In conclusion, in this section we...
• started with the general expanded expression a, x, squared, plus, b, x, plus, c and its general factorization left parenthesis, A, x, plus, B, right parenthesis, left parenthesis, C, x, plus, D, right parenthesis,
• were able to find two numbers, m and n, such that m, n, equals, a, c and m, plus, n, equals, b left parenthesiswe did so by defining m, equals, B, C and n, equals, A, D, right parenthesis,
• split the x-term b, x into m, x, plus, n, x, and were able to factor the expanded expression back into left parenthesis, A, x, plus, B, right parenthesis, left parenthesis, C, x, plus, D, right parenthesis.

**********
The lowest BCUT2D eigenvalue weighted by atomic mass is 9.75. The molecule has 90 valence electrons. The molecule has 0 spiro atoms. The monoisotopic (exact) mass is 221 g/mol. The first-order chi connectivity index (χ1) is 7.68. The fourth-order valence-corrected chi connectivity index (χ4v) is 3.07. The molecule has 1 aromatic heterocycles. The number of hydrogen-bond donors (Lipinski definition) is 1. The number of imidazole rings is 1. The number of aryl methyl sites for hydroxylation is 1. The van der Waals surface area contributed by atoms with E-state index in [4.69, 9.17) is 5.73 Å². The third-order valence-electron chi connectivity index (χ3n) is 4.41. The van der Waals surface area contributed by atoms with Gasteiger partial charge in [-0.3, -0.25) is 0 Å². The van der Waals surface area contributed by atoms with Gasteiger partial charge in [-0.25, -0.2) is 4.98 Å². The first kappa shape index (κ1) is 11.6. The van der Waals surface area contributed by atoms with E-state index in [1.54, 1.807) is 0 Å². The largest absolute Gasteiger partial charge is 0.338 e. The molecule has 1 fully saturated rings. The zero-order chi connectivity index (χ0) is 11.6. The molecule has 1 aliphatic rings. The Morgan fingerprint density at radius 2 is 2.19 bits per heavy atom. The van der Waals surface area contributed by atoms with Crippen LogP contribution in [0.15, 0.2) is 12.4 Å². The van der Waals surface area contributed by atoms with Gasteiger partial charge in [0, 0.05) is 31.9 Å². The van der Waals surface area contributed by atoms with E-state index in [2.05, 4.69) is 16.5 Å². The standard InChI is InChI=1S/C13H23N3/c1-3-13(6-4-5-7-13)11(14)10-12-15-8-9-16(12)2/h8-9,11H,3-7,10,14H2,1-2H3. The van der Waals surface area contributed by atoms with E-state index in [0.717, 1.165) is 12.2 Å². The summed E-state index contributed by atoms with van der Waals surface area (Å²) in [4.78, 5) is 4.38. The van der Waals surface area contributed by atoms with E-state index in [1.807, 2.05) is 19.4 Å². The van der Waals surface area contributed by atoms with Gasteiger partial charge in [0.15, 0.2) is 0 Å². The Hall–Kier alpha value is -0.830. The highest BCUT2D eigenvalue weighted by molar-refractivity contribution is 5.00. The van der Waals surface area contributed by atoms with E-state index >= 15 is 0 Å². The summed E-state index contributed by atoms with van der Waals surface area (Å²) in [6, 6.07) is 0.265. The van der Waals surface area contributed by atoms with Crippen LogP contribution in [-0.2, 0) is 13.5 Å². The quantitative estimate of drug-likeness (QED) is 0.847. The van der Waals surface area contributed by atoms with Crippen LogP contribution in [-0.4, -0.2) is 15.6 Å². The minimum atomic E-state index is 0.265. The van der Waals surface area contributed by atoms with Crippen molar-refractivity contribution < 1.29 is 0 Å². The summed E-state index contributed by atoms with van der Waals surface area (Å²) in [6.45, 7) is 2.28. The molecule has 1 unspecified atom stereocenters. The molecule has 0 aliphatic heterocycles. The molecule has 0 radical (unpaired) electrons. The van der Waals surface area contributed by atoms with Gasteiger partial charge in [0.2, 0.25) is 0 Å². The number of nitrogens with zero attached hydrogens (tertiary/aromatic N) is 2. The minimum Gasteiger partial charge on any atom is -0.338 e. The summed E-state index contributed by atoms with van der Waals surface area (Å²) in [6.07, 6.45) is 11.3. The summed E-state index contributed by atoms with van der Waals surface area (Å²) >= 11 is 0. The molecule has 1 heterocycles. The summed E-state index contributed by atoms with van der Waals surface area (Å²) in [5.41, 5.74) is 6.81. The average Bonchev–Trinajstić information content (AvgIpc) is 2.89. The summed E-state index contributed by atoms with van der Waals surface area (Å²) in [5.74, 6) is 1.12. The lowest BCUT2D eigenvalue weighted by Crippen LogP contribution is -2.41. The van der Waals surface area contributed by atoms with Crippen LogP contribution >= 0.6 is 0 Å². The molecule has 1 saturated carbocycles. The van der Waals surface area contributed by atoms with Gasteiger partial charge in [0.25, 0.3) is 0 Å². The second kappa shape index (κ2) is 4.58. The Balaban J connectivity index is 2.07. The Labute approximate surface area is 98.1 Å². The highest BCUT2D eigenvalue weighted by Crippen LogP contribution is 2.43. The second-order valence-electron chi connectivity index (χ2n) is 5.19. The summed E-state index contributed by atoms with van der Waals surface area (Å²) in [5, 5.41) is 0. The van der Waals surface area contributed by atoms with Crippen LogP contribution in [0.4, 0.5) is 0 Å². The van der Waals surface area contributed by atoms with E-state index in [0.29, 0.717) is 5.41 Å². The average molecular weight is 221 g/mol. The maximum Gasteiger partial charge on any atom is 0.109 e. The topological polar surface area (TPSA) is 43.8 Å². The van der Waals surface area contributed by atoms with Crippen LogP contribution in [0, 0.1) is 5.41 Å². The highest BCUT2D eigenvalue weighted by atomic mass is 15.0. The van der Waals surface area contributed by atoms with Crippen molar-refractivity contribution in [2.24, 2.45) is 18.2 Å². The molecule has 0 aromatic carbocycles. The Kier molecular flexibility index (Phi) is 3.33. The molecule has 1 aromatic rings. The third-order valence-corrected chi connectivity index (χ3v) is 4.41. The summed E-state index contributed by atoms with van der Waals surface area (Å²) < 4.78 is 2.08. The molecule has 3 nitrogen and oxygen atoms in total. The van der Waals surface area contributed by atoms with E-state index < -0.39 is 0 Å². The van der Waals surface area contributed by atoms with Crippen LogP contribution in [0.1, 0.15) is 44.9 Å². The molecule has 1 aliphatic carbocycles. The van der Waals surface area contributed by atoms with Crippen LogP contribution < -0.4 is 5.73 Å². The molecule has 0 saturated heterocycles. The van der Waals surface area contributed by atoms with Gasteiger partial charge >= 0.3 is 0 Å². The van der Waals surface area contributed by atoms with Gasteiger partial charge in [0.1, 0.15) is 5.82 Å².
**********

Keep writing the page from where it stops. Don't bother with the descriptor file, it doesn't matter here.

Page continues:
This process shows why, if an expression can indeed be factored as left parenthesis, A, x, plus, B, right parenthesis, left parenthesis, C, x, plus, D, right parenthesis, our method will ensure that we find this factorization.
Thanks for pulling through!